Sean Barnes, District Manager
PCL Constructors Canada Inc.
1991, Construction Engineering Technology
Red River College alum Sean Barnes doesn’t need to look far for examples of his career-related legacy.
Having served in a range of engineering and project management capacities for construction firm PCL Constructors Canada Inc. over the last 25 years, Barnes can proudly point out evidence of his handiwork in all corners of the province.
“Being in the industry for as long as I have, I now point out projects around Winnipeg to my children and say, ‘When Daddy was younger, he worked on that project,’” says Barnes, who graduated from RRC’s Constructing Engineering Technology program back in 1991.
“Whenever we visit family in Stonewall, and we pass over the interchange at Highway No. 7 and the perimeter, the kids say, ‘Daddy is this your bridge?’ And I can say yes.”
The list of projects that Barnes has played a part in since signing on with PCL — the largest general contractor in Canada as well as in Manitoba, and the seventh-largest contracting firm in North America — is pretty staggering, indeed. When he started with the company in 1985, he was involved with the terminal expansion at the Winnipeg International Airport. In the years since, he’s personally managed over $1.6 billion worth of projects, including civil work for the province, Manitoba Hydro and the mining industry in northern Manitoba. He has also worked on remote, winter road and air accessible projects in First Nations communities, as well as commercial and institutional projects in Winnipeg and other parts of the province.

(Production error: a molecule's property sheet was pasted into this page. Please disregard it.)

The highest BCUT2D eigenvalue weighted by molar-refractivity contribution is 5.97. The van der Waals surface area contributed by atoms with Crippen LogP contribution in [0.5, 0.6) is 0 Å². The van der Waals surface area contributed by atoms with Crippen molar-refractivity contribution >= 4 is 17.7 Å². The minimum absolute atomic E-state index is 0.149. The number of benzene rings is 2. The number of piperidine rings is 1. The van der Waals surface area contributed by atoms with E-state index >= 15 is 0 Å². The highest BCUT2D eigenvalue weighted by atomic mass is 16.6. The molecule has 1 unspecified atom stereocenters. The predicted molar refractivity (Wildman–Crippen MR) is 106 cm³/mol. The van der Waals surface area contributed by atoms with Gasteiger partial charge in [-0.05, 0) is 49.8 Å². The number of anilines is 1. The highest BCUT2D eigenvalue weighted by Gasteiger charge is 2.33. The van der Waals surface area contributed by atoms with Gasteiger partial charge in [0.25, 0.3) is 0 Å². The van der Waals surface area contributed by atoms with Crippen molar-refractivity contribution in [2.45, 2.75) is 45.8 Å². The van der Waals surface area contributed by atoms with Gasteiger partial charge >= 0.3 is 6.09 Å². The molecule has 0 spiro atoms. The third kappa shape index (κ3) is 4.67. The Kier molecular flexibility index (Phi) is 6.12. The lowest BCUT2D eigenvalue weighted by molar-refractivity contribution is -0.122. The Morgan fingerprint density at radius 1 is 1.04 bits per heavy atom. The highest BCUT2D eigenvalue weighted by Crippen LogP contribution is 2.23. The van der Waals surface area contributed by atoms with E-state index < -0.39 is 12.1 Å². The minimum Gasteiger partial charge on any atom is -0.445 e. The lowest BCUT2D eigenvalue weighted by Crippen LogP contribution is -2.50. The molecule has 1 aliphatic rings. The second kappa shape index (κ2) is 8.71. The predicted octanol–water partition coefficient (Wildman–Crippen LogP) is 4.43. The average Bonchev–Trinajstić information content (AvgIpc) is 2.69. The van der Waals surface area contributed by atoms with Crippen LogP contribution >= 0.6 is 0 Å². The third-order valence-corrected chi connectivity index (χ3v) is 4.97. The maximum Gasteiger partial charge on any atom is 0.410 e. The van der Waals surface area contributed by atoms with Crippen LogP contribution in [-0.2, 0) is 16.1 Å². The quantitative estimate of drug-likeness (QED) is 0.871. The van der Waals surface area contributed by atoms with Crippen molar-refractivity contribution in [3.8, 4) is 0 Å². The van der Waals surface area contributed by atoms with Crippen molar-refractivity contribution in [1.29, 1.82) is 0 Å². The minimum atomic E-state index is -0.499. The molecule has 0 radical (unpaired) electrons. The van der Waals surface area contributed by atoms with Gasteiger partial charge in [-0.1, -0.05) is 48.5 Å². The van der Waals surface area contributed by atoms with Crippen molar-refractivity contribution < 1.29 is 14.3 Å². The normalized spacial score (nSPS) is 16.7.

“The Canadian Museum for Human Rights is one of the most complicated buildings being constructed in North America, if not the most complicated,” says Barnes, who now serves as District Manager responsible for PCL’s operations in Manitoba and Northwestern Ontario. “There’s a great deal of engineering required to form and support the geometry of this iconic building. It is an amazing, once-in-a-lifetime experience to be involved in a project such as the museum.” Barnes is also very excited about the Disraeli Bridges Project (P3 – Public Private Partnership) that is just getting underway for the City of Winnipeg.
Barnes’ influence can also be felt outside Manitoba. In 1999, he transferred to Toronto, where he managed such high-profile projects as the Niagara Fallsview Casino, the Ted Rogers School of Business (at Ryerson University), the Durham Consolidated Courthouse and the Royal Conservatory of Music. He also served a stint in the Bahamas, where he contributed to the expansion of the Atlantis Resort.
“Every project is different — the people are different, the challenges are different, and the owners’ objectives and expectations are different,” says Barnes. “And every project comes to an end. That variety always keeps things fresh, challenging and exciting”.
When he’s not busy leaving his mark on the local landscape, Barnes also serves on the board of directors for the Winnipeg Construction Association, and on the campaign cabinet for the United Way of Winnipeg. He credits his time at RRC with helping him “learn the language and develop a base skill set” relevant to the construction industry, and has prepared him for a rich and rewarding career in which he’s played a tangible role in Manitoba’s growth.